by Vendikarr DeWuff and Sandy Hausler
Beth Kane followed the old woman down a stairway to the Justice Society’s training area. Set up much like a gymnasium, it also had a second door at the end of the room. Beth tried to familiarize herself with the layout of the room; her grandmother had told her that things like that could be important in this line of work.
For the better part of an hour, Beth worked through gymnastic routines and various fighting styles with Ma Hunkel. To her surprise, Beth found that the old lady really knew her stuff. She didn’t have the grace of her grandmom, but she knew what she was doing. And she seemed boundlessly full of energy, belying her advanced age; she wondered if this old woman actually had some kind of tornado powers that took away the worst effects of old age. (*)
[(*) Editor’s note: See Junior JSA: Field Trip, Chapter 1: Who’s Minding the Store?]
While Beth was doing gymnastic routines over the floor, the signal device Ma wore beeped. She looked at it, then ran over to a console in the wall.
“Well, girl, we have real work to do. Bank robbery at First Gotham branch downtown. Let’s run.”
“But wait — I’m not ready!” said Beth. She didn’t think she should make a point of informing the woman that Flamebird was a composite being, making up both her and her grandmother. How could she help without her abilities?
“Don’t worry, child. Your grandmom sent over a costume for you to wear for your training. I figured I’d give it to you after your warmup.”
“Grandmom sent over a costume?” Beth said, surprised. Her Flamebird costume always materialized once she and her grandmother combined. What kind of costume had she sent? Ma Hunkel opened up a box and tossed it to Beth. It was a Batwoman costume, perhaps even the same one her grandmother had worn back in the 1940s. She thought about how much she loved her grandmom as she slipped into the suit. She and her grandmother were about the same size, and the costume fit perfectly.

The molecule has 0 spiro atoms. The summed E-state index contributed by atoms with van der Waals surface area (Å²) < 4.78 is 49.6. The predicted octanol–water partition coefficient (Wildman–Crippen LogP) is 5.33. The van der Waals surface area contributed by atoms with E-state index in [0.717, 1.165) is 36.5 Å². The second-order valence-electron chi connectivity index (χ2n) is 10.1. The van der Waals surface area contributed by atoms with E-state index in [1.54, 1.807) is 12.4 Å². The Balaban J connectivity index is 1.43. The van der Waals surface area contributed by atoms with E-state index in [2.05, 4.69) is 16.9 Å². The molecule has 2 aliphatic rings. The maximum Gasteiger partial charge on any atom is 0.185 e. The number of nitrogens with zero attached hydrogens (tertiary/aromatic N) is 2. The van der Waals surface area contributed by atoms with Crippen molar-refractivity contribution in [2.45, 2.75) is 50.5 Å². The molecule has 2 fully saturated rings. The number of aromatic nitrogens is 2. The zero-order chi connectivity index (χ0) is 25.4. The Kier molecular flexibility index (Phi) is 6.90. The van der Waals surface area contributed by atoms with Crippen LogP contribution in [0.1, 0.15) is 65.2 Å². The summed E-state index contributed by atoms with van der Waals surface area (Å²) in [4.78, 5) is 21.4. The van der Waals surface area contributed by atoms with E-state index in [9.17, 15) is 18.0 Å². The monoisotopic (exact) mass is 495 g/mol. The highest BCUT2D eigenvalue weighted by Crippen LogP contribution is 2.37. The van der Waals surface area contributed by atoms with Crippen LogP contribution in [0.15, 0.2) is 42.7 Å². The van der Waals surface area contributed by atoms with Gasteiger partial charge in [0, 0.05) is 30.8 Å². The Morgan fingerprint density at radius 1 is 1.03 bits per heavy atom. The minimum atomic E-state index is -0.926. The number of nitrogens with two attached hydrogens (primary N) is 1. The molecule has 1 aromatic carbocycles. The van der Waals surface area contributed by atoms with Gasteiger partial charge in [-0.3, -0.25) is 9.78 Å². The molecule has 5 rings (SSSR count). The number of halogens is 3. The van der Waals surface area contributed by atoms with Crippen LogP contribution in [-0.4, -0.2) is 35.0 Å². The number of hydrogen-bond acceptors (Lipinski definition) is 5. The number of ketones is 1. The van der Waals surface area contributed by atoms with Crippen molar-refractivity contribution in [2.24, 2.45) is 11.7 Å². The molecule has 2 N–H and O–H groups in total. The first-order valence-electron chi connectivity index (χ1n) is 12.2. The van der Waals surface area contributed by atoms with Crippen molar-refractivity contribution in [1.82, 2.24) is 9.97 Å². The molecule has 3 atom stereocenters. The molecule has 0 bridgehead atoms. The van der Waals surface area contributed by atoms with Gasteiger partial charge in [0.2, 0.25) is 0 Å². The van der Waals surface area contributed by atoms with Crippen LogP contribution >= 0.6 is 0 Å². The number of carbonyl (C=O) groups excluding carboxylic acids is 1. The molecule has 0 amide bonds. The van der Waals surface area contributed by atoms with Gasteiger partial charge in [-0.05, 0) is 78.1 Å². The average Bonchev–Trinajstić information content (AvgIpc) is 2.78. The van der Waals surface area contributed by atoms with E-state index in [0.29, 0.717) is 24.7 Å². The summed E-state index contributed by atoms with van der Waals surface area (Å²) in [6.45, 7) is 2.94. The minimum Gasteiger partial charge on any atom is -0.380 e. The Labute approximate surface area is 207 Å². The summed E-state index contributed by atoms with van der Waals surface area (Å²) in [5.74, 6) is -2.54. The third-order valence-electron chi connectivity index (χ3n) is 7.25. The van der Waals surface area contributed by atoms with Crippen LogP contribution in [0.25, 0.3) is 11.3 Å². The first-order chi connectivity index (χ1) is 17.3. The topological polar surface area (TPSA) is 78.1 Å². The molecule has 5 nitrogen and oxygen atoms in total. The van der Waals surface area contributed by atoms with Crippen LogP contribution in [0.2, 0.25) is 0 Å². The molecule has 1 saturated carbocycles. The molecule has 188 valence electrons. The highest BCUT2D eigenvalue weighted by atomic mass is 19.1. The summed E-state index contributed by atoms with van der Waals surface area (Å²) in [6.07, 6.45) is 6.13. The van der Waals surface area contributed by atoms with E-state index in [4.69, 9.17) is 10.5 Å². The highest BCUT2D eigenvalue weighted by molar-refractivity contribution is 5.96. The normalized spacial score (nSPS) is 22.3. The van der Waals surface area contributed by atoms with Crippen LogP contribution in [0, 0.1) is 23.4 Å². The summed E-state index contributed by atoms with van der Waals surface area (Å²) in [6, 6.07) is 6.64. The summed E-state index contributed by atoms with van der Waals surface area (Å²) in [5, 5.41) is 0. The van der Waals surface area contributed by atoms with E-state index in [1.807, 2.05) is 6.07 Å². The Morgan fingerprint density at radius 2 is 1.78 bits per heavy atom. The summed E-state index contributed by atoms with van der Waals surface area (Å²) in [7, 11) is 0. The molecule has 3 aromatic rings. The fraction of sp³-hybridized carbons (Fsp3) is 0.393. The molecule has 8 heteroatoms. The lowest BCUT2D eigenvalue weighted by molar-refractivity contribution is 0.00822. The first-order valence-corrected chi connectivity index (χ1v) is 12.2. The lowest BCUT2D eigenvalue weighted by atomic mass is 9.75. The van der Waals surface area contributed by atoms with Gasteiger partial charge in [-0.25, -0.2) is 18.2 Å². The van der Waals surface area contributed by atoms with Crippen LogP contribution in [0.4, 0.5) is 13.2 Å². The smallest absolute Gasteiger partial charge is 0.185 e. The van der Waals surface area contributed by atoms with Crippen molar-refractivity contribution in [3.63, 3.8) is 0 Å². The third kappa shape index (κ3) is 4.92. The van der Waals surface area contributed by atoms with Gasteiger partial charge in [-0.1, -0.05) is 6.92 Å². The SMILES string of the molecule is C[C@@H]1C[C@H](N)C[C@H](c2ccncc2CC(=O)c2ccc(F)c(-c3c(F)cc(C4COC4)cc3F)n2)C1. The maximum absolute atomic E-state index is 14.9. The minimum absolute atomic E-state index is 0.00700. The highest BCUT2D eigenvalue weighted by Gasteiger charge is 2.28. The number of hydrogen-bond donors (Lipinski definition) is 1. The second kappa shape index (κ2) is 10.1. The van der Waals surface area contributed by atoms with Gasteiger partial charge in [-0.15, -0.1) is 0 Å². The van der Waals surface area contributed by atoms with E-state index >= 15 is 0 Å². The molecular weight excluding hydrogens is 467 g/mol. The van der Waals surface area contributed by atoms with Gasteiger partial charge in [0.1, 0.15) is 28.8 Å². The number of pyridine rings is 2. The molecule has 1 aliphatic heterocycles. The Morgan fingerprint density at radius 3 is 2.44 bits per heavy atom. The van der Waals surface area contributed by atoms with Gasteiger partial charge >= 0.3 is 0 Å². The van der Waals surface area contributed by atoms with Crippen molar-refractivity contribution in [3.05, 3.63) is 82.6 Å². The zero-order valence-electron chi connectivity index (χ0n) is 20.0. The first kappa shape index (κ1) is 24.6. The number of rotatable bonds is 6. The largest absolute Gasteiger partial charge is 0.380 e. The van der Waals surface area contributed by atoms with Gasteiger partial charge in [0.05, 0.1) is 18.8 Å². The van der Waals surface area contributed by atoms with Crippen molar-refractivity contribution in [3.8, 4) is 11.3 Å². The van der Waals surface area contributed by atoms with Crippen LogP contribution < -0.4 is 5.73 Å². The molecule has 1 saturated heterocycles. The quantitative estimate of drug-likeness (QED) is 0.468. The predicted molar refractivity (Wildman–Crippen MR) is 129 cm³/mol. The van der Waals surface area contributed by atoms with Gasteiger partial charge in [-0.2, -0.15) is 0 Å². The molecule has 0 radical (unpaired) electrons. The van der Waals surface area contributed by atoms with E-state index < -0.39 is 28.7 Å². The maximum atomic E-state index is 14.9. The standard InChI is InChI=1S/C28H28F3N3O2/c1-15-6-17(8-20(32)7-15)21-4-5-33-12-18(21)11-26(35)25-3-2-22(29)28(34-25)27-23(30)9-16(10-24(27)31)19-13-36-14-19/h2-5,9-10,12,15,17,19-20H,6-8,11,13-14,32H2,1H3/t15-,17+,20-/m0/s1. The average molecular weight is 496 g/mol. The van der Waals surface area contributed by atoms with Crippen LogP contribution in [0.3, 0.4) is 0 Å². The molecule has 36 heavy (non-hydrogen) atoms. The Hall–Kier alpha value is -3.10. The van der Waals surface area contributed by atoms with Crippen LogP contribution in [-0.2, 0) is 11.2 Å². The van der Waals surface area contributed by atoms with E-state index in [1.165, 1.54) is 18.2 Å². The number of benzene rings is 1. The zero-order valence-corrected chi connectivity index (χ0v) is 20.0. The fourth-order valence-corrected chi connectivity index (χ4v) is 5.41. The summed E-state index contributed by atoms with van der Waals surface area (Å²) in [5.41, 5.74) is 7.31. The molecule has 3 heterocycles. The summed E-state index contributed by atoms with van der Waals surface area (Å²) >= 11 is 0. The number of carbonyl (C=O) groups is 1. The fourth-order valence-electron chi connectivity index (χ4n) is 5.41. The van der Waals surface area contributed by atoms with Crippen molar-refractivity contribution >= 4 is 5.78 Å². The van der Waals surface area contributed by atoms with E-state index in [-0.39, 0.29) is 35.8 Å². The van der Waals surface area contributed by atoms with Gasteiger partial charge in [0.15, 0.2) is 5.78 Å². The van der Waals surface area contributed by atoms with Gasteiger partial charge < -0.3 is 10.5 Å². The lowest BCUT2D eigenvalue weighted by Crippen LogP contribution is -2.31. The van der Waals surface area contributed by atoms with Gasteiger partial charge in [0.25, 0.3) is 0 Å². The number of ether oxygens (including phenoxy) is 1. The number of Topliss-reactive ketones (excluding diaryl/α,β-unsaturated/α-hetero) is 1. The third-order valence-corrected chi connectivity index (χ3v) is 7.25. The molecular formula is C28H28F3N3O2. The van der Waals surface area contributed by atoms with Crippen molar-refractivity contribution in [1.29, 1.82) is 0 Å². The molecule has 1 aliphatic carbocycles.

After dressing, she said, “Ma, I’m ready to go. But am I up for this? I’ve never fought crime before.” It wasn’t precisely true, but the fact was that this was the first time she would fight crime when not in her Flamebird identity and without super-powers.
“You were trained by the Batwoman, and from what I can tell, you’ll do fine. But you have to work on those costume changes, child. You have to change clothes fast in this line of work.”
Beth didn’t mention that she was already in this line of work. While Ma Hunkel didn’t know that she was really Flamebird, it didn’t seem appropriate to explain that at the moment. “Don’t worry, Ma. I usually do.”
Beth and Red Tornado burst into the First Gotham Bank. Beth was surprised as to what she saw. Quite frankly, she had expected that they would be too late. Even though she and Ma Hunkel had gotten to the bank in less than ten minutes, she expected the robbery to be over. After all, bank robbers didn’t hang around forever at the scene of the crime; it was usually grab and run. And Beth expected to see police, and a lot of them. But none were there.
What she did find at the bank was a group of people cowering in fear. And they had good reason to be afraid. The villain robbing the bank was none other than the Wizard.
Red Tornado took the lead and charged at the Wizard. Beth was amazed at her gumption. She had to be in her eighties, and unlike the rest of the JSA, she had aged normally. How could Ma Hunkel best a super-villain?
The Wizard was thinking the same thing. “Let me introduce you to my new friend — the Eye of Ekron.” The Eye was a large orb floating in the air, and it shot a burst of emerald energy at the Red Tornado, throwing her across the room and knocking her out. “Isn’t it wonderful? I just discovered it recently, and we get along famously.”
“Ma!” Beth yelled, and she headed toward the Wizard. But when the Eye aimed its energy at her, she jumped behind a desk. Then she waited for the Eye to blow away her shelter. But that didn’t happen. Instead, the Wizard floated on top of the desk. “Well, what have we here — a yellow bat? Did I surprise you, pretty lady?”